20. Sarella LK and Prasanna NSL. “A study on contraceptive knowledge, attitude and practice among reproductive age group women in a tertiary institute”. International Journal of Health Sciences and Research 10.2 (2014): 577-580.
  21. Balgir RS., et al. “Contraceptive practices adopted by women attending an urban health centre in Punjab, India. India”. Indian Journal of Public Health Research and Development 1 (2013): 115-120.
  22. Khawaja NP., et al. “Awareness and practices of contraception among Pakistani women attending a tertiary care hospital”. Journal of Obstetrics and Gynaecology 24 (2004): 564-567.
  23. Orji EO and Onwudiegwu U. “Prevalence and determinants of contraceptive practice in a defined Nigerian population”. Journal of Obstetrics and Gynaecology 22 (2002): 540-543.
  24. Khan S., et al. “Contraceptive trends in developing countries”. Macro International Inc. DHS Comparative Reports 16 (2007). 
  25. Rahman MM., et al. “Contraceptive Use among Married Women in Chuadanga District, Bangladesh”. Middle East Journal of Family Medicine 6.2 (2008): 22-27.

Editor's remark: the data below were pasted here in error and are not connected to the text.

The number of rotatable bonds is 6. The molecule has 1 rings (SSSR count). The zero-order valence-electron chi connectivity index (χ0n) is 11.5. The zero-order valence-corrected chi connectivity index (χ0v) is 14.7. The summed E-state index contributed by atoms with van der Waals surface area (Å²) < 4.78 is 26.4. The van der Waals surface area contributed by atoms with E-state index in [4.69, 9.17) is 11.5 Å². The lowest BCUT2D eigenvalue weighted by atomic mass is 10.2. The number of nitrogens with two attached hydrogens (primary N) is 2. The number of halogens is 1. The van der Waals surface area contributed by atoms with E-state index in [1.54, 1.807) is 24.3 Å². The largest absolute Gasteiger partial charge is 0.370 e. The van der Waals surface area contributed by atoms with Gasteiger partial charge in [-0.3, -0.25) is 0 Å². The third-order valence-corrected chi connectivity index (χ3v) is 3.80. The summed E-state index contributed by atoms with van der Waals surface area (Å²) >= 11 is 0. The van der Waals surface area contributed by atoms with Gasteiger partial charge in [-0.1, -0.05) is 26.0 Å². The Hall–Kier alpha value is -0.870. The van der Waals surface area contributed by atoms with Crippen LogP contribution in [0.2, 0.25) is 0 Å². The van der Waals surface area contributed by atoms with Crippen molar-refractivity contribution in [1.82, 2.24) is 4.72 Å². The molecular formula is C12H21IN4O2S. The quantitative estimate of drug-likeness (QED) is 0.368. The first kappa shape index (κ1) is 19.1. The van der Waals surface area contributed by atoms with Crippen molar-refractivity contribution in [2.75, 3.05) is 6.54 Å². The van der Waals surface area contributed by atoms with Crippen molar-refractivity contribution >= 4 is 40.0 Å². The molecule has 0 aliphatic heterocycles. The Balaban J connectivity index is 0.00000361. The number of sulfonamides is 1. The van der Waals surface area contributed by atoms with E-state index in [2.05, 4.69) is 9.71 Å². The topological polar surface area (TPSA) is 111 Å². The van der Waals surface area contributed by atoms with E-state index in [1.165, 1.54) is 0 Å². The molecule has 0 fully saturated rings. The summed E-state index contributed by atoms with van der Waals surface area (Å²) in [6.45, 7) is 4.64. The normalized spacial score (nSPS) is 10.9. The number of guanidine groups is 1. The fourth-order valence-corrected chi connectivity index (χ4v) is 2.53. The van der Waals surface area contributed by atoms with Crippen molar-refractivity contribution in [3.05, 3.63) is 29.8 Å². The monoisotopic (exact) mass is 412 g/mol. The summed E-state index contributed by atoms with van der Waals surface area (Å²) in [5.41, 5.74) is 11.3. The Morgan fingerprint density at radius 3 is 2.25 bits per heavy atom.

26. Mondal MNI., et al. “Socioeconomic and Demographic Disparities in Knowledge of Reproductive Healthcare among Female University Students in Bangladesh”. International Journal of MCH and AIDS 4.2 (2015): 32-39. 
  27. Tawiah EO. “Factors affecting contraceptive use in Ghana”. Journal of Biosocial Science 29 (1997): 141-149. 
  28. Cakmak A and Ertem M. “An important opportunity for family planning education: The mother of patient receiving medical treatment in a children’s hospital in Turkish”. Journal of Dicle Medical 32.4 (2005): 190-195.
  29. Baldwin SB., et al. “Who is using emergency contraception? Awareness and use of emergency contraception among California women and teens”. Women Health Issues 18 (2008): 360-368.